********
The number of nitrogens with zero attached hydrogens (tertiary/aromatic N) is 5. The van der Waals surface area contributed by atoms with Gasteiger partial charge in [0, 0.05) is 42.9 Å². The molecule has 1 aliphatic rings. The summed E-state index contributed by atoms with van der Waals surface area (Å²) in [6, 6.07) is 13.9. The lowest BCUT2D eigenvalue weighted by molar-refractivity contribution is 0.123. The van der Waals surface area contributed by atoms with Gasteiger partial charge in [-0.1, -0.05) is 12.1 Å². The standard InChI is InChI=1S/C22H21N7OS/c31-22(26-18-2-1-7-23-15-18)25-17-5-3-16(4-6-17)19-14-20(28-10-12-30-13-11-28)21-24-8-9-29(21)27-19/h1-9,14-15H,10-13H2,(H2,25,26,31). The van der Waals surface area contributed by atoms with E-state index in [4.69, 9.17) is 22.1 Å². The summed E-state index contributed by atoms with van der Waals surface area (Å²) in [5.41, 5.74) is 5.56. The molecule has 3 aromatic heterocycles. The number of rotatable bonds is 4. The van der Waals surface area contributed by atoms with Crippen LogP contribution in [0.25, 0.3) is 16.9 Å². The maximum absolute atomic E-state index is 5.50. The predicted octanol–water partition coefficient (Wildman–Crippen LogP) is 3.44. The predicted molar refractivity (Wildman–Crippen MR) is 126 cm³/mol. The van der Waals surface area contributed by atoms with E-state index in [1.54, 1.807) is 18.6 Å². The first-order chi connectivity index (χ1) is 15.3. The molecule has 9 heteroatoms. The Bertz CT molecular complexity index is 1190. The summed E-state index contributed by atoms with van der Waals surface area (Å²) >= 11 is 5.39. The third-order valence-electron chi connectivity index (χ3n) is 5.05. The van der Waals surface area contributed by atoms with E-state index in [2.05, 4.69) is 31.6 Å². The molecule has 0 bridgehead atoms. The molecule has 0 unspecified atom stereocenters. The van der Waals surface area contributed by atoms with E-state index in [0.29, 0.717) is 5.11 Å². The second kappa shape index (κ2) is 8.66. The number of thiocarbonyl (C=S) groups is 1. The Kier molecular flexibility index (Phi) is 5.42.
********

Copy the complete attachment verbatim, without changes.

The number of nitrogens with zero attached hydrogens (tertiary/aromatic N) is 5. The van der Waals surface area contributed by atoms with Gasteiger partial charge in [0, 0.05) is 42.9 Å². The molecule has 1 aliphatic rings. The summed E-state index contributed by atoms with van der Waals surface area (Å²) in [6, 6.07) is 13.9. The lowest BCUT2D eigenvalue weighted by molar-refractivity contribution is 0.123. The van der Waals surface area contributed by atoms with Gasteiger partial charge in [-0.1, -0.05) is 12.1 Å². The standard InChI is InChI=1S/C22H21N7OS/c31-22(26-18-2-1-7-23-15-18)25-17-5-3-16(4-6-17)19-14-20(28-10-12-30-13-11-28)21-24-8-9-29(21)27-19/h1-9,14-15H,10-13H2,(H2,25,26,31). The van der Waals surface area contributed by atoms with E-state index in [4.69, 9.17) is 22.1 Å². The summed E-state index contributed by atoms with van der Waals surface area (Å²) in [5.41, 5.74) is 5.56. The molecule has 3 aromatic heterocycles. The number of rotatable bonds is 4. The van der Waals surface area contributed by atoms with Crippen LogP contribution in [0.25, 0.3) is 16.9 Å². The maximum absolute atomic E-state index is 5.50. The predicted octanol–water partition coefficient (Wildman–Crippen LogP) is 3.44. The predicted molar refractivity (Wildman–Crippen MR) is 126 cm³/mol. The van der Waals surface area contributed by atoms with E-state index in [1.54, 1.807) is 18.6 Å². The first-order chi connectivity index (χ1) is 15.3. The molecule has 9 heteroatoms. The Bertz CT molecular complexity index is 1190. The summed E-state index contributed by atoms with van der Waals surface area (Å²) >= 11 is 5.39. The third-order valence-electron chi connectivity index (χ3n) is 5.05. The van der Waals surface area contributed by atoms with E-state index in [2.05, 4.69) is 31.6 Å². The molecule has 0 bridgehead atoms. The molecule has 0 unspecified atom stereocenters. The van der Waals surface area contributed by atoms with E-state index in [0.29, 0.717) is 5.11 Å². The second kappa shape index (κ2) is 8.66. The number of thiocarbonyl (C=S) groups is 1. The Kier molecular flexibility index (Phi) is 5.42.